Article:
Decline of Colonization
Modern colonization, frequently preceded by an era in which missionaries and traders were active, was largely exploitative, but it did not in the long run prove directly lucrative to the colonial power, because it involved a heavy drain on the treasury of the home government. After World War II, there was increasing agitation and violence in the European colonial empires as subject peoples demanded their independence. Most colonies were granted or won independence from the imperial powers; those belonging to Portugal were among the last major colonies to become independent. Today, only a few remnants of the great colonial empires survive, mainly as self-governing dependencies (e.g., Aruba, Bermuda, and French Guiana). Colonization in its classical form is rarely practiced today and is widely considered to be immoral.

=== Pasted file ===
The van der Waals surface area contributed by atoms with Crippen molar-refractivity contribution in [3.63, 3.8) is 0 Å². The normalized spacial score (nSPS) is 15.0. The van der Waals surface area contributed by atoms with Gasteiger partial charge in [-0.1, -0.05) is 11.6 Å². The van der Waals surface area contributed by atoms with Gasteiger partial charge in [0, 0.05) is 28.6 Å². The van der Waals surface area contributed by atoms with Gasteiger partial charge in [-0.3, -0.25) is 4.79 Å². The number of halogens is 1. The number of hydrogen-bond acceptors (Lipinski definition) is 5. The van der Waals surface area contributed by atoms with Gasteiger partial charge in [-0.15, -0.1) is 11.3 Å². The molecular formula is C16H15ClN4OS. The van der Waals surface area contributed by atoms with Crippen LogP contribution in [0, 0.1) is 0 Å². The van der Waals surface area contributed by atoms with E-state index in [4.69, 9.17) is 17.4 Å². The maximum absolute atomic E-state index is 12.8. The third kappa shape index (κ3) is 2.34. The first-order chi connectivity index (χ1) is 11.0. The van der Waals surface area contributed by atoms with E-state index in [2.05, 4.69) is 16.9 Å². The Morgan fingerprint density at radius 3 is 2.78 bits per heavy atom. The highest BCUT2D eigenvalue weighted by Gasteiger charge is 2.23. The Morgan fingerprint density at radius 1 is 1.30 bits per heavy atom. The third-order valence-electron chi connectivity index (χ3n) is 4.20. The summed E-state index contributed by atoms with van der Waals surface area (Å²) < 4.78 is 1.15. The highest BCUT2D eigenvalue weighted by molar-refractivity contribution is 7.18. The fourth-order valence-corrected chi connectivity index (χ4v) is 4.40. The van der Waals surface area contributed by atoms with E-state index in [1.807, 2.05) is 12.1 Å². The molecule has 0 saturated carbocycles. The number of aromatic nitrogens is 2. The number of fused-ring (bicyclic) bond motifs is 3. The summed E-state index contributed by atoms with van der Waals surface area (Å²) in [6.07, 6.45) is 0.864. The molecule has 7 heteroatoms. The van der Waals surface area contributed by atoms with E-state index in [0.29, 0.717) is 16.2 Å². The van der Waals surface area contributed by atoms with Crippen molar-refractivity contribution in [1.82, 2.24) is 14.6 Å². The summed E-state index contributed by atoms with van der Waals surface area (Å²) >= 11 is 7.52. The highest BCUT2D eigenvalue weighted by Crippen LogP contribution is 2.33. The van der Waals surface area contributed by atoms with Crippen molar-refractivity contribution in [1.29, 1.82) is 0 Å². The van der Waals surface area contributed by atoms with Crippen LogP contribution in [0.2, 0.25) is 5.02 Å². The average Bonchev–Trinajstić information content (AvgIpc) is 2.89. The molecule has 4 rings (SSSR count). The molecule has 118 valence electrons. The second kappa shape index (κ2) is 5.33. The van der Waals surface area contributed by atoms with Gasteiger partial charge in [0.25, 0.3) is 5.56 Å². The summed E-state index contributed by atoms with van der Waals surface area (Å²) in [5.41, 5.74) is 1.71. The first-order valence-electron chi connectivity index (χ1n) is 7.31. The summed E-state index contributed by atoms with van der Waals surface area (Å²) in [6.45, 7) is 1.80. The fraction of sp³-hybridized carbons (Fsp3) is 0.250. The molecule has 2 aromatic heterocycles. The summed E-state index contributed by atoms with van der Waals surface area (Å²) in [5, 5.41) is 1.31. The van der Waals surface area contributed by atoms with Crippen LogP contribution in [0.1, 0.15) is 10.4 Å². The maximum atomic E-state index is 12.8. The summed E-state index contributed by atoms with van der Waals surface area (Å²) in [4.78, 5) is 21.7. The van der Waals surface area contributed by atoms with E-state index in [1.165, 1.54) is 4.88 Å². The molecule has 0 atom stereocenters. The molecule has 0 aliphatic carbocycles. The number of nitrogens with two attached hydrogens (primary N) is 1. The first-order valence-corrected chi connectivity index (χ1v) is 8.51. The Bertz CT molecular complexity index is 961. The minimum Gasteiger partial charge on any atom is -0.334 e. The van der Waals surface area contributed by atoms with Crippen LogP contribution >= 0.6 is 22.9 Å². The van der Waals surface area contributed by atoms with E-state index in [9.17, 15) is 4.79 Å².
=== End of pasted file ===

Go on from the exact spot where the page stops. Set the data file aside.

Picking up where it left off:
Sections in this article:
- Early Colonization
- The Portuguese and Spanish
- The English, Dutch, and French
- The Germans and Japanese
- Decline of Colonization
The Columbia Electronic Encyclopedia, 6th ed. Copyright © 2012, Columbia University Press. All rights reserved.
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